A consortium of Yes Bank Ltd and the Netherlands’ Wageningen University plans four integrated food parks in Andhra Pradesh that will require more than Rs1,000 crore in investments. The consortium is seeking to grow the food processing industry and tap emerging demand for fresh produce by organized retail chains.
The consortium has identified four locations: two of them close to Hyderabad and Visakhapatnam and two bordering Tamil Nadu and Karnataka. Each integrated food park will occupy between 200 acres and 300 acres and will have production, processing, warehousing, cold storage, and trading facilities for fresh produce.
Hyderabad-based realtor, Indu Projects Ltd has agreed to be the financial partner of the four projects. Yes Bank officials said the projects would be funded by a mixture of debt and equity and the consortium plans to rope in foreign investors as well. “We are looking at international strategic equity partners as well,” said Kalyan Chakravarthy, country head for Food and Agribusiness Strategic Advisory and Research at Yes Bank.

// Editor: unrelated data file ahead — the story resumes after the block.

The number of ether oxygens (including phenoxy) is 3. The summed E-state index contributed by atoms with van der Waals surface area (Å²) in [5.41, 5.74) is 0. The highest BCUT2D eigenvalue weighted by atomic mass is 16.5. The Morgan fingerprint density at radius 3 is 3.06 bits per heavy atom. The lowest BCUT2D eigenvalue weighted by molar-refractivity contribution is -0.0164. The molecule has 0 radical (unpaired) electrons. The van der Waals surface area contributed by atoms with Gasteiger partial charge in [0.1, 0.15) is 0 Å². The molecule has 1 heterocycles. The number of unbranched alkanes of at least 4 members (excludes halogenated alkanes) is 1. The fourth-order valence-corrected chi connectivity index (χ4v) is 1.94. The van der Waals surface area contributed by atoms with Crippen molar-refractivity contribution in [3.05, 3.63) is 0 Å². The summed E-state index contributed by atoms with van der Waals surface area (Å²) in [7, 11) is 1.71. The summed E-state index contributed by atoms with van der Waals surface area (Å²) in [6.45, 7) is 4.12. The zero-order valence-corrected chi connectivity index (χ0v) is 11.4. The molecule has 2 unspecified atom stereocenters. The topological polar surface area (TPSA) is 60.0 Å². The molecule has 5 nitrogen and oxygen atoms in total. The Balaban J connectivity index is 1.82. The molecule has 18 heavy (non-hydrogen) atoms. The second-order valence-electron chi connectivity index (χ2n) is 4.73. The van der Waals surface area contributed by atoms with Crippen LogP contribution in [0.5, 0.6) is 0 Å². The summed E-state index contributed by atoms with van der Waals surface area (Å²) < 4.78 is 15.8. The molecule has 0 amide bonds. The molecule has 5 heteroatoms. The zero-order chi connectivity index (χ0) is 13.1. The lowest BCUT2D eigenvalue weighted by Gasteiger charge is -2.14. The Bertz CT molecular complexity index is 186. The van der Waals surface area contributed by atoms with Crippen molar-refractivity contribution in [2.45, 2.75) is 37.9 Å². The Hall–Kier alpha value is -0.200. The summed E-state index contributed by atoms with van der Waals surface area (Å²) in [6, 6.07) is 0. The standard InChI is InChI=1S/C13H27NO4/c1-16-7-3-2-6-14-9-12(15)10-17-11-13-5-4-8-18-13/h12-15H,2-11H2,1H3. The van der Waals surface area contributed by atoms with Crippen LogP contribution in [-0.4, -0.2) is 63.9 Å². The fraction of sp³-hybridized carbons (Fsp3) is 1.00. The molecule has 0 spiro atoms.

In 2005, Yes Bank tied up with Alterra, a unit of Wageningen University Research Centre, to bring the Dutch institute’s agro park concept to India. Alterra has set up a similar project in Wujin in association with the Chinese government that has attracted a number of Chinese as well as Dutch investors.
“We strongly believe that the techniques and technologies employed and showcased in the agro-food parks will greatly benefit the existing food-producers and processors as well as potential investors in the country and, thereby, serve as a vehicle to transform the traditional low-value food processing sector to a high value- addition proposition,” Yes Bank’s chief executive Rana Kapoor had said at the time of the signing of the agreement.
India produces almost 10% of the world’s fruit and vegetables production, but accounts for just 1.6% of global trade in these products. India wants to double its share in the global market by 2015.
The government plans to establish 30 food parks throughout the country. Meanwhile, half-a-dozen large Indian business houses are investing billions of dollars in organized retailing that is fuelling demand for everything from fresh produce to furniture.
The Yes Bank-Alterra food parks will be privately owned and is not a part of the government food park plans.